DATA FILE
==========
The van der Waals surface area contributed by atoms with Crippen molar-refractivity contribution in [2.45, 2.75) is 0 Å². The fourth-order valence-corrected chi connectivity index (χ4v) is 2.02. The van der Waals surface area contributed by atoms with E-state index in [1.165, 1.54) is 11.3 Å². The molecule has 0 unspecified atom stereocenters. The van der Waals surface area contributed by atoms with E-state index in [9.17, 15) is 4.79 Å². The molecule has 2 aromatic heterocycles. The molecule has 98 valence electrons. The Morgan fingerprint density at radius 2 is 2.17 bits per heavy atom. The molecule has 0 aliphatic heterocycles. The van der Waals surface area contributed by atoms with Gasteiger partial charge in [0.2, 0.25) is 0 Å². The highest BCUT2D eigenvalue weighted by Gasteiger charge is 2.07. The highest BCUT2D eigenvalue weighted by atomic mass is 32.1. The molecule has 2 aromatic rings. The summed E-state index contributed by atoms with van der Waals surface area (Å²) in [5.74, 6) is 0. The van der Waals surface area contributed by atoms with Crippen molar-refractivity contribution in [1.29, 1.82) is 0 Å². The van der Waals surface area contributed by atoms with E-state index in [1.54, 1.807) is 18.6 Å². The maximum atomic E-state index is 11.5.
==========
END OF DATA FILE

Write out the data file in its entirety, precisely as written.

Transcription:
The van der Waals surface area contributed by atoms with Crippen molar-refractivity contribution in [2.45, 2.75) is 0 Å². The fourth-order valence-corrected chi connectivity index (χ4v) is 2.02. The van der Waals surface area contributed by atoms with E-state index in [1.165, 1.54) is 11.3 Å². The molecule has 0 unspecified atom stereocenters. The van der Waals surface area contributed by atoms with E-state index in [9.17, 15) is 4.79 Å². The molecule has 2 aromatic heterocycles. The molecule has 98 valence electrons. The Morgan fingerprint density at radius 2 is 2.17 bits per heavy atom. The molecule has 0 aliphatic heterocycles. The van der Waals surface area contributed by atoms with Gasteiger partial charge in [0.2, 0.25) is 0 Å². The highest BCUT2D eigenvalue weighted by Gasteiger charge is 2.07. The highest BCUT2D eigenvalue weighted by atomic mass is 32.1. The molecule has 2 aromatic rings. The summed E-state index contributed by atoms with van der Waals surface area (Å²) in [5.74, 6) is 0. The van der Waals surface area contributed by atoms with Crippen molar-refractivity contribution in [1.29, 1.82) is 0 Å². The van der Waals surface area contributed by atoms with E-state index in [1.54, 1.807) is 18.6 Å². The maximum atomic E-state index is 11.5.